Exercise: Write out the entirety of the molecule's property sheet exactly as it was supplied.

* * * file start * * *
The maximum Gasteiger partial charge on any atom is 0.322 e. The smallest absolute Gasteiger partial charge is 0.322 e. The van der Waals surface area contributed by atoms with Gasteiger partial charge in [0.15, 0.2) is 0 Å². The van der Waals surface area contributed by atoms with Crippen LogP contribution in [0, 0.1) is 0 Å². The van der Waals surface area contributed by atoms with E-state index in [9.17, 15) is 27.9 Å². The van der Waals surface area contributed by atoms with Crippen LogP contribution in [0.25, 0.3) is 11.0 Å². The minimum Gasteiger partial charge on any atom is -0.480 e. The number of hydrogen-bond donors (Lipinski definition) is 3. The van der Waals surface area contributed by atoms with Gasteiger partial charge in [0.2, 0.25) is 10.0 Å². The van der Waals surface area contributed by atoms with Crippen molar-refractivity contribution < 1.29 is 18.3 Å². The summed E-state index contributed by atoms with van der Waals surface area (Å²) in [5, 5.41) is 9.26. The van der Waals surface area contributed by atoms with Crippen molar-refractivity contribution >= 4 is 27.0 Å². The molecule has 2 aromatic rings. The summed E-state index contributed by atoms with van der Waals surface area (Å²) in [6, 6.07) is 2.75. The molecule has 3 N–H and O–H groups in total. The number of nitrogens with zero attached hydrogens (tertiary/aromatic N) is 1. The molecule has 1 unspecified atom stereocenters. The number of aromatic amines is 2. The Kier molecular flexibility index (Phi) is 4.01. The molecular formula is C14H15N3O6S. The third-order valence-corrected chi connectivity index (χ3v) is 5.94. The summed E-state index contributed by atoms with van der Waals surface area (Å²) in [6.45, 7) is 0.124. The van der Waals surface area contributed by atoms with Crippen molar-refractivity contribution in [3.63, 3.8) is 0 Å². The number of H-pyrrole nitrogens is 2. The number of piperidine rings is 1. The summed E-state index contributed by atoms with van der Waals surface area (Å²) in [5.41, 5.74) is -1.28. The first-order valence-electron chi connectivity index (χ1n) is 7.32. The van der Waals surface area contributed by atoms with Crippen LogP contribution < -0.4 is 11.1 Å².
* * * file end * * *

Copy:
The maximum Gasteiger partial charge on any atom is 0.322 e. The smallest absolute Gasteiger partial charge is 0.322 e. The van der Waals surface area contributed by atoms with Gasteiger partial charge in [0.15, 0.2) is 0 Å². The van der Waals surface area contributed by atoms with Crippen LogP contribution in [0, 0.1) is 0 Å². The van der Waals surface area contributed by atoms with E-state index in [9.17, 15) is 27.9 Å². The van der Waals surface area contributed by atoms with Crippen LogP contribution in [0.25, 0.3) is 11.0 Å². The minimum Gasteiger partial charge on any atom is -0.480 e. The number of hydrogen-bond donors (Lipinski definition) is 3. The van der Waals surface area contributed by atoms with Gasteiger partial charge in [0.2, 0.25) is 10.0 Å². The van der Waals surface area contributed by atoms with Crippen molar-refractivity contribution < 1.29 is 18.3 Å². The summed E-state index contributed by atoms with van der Waals surface area (Å²) in [5, 5.41) is 9.26. The van der Waals surface area contributed by atoms with Crippen molar-refractivity contribution >= 4 is 27.0 Å². The molecule has 2 aromatic rings. The summed E-state index contributed by atoms with van der Waals surface area (Å²) in [6, 6.07) is 2.75. The molecule has 3 N–H and O–H groups in total. The number of nitrogens with zero attached hydrogens (tertiary/aromatic N) is 1. The molecule has 1 unspecified atom stereocenters. The number of aromatic amines is 2. The Kier molecular flexibility index (Phi) is 4.01. The molecular formula is C14H15N3O6S. The third-order valence-corrected chi connectivity index (χ3v) is 5.94. The summed E-state index contributed by atoms with van der Waals surface area (Å²) in [6.45, 7) is 0.124. The van der Waals surface area contributed by atoms with Crippen molar-refractivity contribution in [3.63, 3.8) is 0 Å². The number of H-pyrrole nitrogens is 2. The number of piperidine rings is 1. The summed E-state index contributed by atoms with van der Waals surface area (Å²) in [5.41, 5.74) is -1.28. The first-order valence-electron chi connectivity index (χ1n) is 7.32. The van der Waals surface area contributed by atoms with Crippen LogP contribution < -0.4 is 11.1 Å².